See the conversation nobody is having is a conversation we won't be able to have if we strip funding to the humanities and especially the oft maligned "Philosophy major;" Does a human life have intrinsic value?  If it does, Mr. Lindsey deserves a break, but we also can't celebrate the Supreme Court's decision to say it doesn't. If it does, you can't evaluate people based on titles, resumes, politics or the wealth of their success - no you actually have to meet them, and know them. If it doesn't, then we are all just merely means to an end, to be discarded when we step out of line: and we should be fearful of what that end might be.

I'm scared too

We had a visitor at church this week.

That in itself is earth shattering when you consider we have average attendance of 12, and I haven't gotten a paycheck since March 30. It's hard not to appear "too welcoming." But you know what was the best thing about this visitor? This person wanted me to be aware of how much courage it took for them to walk into a strange church. I can identify with this: I'm a pastor in an American Baptist Church in a small New England Town, and I'm terrified of other Christians. Just take a look at what's going on and tell me why anyone would want to join our sorry lot?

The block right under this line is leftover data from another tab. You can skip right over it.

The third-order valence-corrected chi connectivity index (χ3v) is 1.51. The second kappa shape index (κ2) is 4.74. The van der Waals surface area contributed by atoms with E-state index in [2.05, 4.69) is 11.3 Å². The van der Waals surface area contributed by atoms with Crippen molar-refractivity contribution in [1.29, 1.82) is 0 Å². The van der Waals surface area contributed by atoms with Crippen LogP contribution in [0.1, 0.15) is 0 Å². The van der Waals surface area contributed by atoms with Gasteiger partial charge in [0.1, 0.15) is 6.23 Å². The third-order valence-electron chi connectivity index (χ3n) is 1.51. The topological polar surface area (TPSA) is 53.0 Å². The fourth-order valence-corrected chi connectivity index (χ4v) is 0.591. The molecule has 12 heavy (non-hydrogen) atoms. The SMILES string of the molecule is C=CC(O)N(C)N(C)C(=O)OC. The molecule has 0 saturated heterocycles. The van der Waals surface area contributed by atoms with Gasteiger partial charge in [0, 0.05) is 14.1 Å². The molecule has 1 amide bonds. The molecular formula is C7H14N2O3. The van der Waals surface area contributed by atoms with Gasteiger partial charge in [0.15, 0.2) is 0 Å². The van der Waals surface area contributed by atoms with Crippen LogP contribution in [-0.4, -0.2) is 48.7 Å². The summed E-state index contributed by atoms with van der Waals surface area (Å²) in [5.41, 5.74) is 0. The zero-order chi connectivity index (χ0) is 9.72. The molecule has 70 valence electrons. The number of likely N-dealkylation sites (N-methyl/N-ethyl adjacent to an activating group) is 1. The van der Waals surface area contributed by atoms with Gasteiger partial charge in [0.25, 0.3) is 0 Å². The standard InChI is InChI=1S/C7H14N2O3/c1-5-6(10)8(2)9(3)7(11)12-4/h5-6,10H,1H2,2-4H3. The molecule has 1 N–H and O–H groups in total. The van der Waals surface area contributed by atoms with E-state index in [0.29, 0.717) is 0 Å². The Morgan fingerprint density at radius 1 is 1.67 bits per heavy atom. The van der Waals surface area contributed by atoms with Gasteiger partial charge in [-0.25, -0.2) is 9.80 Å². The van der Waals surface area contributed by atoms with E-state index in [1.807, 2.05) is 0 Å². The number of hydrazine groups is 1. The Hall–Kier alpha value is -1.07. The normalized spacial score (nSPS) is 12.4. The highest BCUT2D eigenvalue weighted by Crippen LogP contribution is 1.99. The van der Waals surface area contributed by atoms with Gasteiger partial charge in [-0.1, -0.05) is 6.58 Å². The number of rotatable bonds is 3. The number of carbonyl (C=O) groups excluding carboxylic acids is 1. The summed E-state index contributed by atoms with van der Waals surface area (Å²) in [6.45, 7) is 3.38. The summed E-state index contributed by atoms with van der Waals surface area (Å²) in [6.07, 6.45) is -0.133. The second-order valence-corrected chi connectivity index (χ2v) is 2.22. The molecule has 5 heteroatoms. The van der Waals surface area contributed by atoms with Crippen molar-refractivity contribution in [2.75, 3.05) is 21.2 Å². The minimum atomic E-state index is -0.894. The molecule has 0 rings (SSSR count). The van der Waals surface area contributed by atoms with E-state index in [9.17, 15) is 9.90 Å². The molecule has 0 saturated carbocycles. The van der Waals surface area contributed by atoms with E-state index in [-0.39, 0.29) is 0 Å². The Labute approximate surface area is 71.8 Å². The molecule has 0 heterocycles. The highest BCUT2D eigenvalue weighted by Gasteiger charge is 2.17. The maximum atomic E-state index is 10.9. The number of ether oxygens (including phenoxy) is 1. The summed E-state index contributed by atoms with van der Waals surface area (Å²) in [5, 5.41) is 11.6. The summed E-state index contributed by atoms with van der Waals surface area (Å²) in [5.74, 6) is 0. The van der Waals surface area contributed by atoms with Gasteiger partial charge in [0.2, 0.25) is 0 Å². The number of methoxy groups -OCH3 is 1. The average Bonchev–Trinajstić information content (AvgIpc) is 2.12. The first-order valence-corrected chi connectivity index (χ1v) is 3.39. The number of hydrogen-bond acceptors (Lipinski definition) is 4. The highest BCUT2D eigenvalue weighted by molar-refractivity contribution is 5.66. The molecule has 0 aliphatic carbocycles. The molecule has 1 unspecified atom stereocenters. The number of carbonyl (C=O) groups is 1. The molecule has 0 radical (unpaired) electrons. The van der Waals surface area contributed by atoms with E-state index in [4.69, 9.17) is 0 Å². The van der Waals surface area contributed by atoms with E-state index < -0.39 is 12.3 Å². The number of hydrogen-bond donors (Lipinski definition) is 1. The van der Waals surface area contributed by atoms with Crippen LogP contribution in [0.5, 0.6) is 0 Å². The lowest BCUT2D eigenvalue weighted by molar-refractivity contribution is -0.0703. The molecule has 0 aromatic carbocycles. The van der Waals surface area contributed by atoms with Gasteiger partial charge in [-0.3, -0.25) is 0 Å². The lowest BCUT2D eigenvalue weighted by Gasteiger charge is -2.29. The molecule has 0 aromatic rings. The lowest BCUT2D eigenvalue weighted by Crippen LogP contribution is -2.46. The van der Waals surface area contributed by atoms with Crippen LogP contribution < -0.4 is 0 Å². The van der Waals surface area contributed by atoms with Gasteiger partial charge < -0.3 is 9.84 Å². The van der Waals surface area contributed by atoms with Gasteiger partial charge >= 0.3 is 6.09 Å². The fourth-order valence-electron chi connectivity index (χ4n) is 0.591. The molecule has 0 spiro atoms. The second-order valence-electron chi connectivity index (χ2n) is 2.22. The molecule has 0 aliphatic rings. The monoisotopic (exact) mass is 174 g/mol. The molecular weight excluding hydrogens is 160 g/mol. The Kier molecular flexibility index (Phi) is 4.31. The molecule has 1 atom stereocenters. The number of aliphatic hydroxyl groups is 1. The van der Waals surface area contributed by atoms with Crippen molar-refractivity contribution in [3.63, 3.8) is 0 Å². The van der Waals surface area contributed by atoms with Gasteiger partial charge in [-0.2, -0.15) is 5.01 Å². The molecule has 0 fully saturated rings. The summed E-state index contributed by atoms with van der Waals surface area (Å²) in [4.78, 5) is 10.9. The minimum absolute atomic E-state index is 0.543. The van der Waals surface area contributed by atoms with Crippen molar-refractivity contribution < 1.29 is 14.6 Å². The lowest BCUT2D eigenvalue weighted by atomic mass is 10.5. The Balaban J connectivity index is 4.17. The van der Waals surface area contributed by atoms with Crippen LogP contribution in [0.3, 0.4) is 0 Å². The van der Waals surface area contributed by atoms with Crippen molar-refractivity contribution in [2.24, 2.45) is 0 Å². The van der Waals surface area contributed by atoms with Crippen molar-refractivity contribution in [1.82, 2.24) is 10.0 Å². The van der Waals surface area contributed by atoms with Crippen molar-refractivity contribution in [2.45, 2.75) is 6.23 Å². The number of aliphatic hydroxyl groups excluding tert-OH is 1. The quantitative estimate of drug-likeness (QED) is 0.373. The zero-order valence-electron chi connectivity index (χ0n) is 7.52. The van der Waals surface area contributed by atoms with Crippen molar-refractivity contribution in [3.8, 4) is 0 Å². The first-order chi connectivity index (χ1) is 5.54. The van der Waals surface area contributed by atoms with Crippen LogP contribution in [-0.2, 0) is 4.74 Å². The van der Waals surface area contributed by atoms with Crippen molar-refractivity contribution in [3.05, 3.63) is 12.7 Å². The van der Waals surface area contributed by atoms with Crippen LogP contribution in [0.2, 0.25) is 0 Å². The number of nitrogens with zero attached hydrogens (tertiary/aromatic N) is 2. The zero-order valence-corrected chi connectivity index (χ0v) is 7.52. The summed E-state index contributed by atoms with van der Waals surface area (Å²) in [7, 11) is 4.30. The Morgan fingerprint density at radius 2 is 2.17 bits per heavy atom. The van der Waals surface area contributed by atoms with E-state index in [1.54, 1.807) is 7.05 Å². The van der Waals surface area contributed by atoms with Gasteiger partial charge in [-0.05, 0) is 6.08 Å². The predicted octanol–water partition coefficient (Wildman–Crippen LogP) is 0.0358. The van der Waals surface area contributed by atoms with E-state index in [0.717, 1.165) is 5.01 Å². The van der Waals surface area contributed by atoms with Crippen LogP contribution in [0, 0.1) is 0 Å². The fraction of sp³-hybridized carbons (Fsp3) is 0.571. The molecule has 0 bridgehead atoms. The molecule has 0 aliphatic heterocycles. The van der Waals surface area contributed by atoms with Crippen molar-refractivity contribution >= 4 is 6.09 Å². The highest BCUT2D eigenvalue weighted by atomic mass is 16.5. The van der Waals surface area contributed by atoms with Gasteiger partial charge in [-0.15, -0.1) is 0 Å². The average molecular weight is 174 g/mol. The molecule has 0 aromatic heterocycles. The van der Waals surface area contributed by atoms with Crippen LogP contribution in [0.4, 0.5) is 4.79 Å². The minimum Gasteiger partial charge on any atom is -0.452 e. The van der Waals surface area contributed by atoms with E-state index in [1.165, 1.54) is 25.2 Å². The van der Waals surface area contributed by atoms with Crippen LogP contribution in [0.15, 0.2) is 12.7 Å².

Sovereign Grace Ministries Scandal
Gospel Coalition Split
Mark Driscoll - need I say more
Casting stones
Black or white only please

I may be a pastor, but I'm also a human being.